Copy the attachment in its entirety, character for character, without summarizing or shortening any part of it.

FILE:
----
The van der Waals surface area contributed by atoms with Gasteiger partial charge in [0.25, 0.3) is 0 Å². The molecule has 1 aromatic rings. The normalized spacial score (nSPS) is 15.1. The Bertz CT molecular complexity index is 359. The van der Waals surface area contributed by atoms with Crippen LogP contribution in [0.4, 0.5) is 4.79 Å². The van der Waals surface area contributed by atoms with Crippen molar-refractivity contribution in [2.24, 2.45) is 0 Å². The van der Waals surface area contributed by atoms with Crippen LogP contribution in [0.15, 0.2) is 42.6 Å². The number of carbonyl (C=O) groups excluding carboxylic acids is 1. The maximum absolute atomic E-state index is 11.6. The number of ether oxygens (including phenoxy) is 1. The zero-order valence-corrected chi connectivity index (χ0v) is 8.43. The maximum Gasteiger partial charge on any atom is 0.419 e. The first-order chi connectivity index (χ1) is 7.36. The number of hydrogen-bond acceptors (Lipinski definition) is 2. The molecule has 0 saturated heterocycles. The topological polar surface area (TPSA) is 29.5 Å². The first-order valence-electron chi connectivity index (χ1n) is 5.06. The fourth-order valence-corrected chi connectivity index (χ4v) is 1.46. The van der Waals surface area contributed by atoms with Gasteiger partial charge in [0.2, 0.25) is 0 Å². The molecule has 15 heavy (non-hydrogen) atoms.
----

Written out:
The van der Waals surface area contributed by atoms with Gasteiger partial charge in [0.25, 0.3) is 0 Å². The molecule has 1 aromatic rings. The normalized spacial score (nSPS) is 15.1. The Bertz CT molecular complexity index is 359. The van der Waals surface area contributed by atoms with Crippen LogP contribution in [0.4, 0.5) is 4.79 Å². The van der Waals surface area contributed by atoms with Crippen molar-refractivity contribution in [2.24, 2.45) is 0 Å². The van der Waals surface area contributed by atoms with Crippen LogP contribution in [0.15, 0.2) is 42.6 Å². The number of carbonyl (C=O) groups excluding carboxylic acids is 1. The maximum absolute atomic E-state index is 11.6. The number of ether oxygens (including phenoxy) is 1. The zero-order valence-corrected chi connectivity index (χ0v) is 8.43. The maximum Gasteiger partial charge on any atom is 0.419 e. The first-order chi connectivity index (χ1) is 7.36. The number of hydrogen-bond acceptors (Lipinski definition) is 2. The molecule has 0 saturated heterocycles. The topological polar surface area (TPSA) is 29.5 Å². The first-order valence-electron chi connectivity index (χ1n) is 5.06. The fourth-order valence-corrected chi connectivity index (χ4v) is 1.46. The van der Waals surface area contributed by atoms with Gasteiger partial charge in [0.2, 0.25) is 0 Å². The molecule has 15 heavy (non-hydrogen) atoms.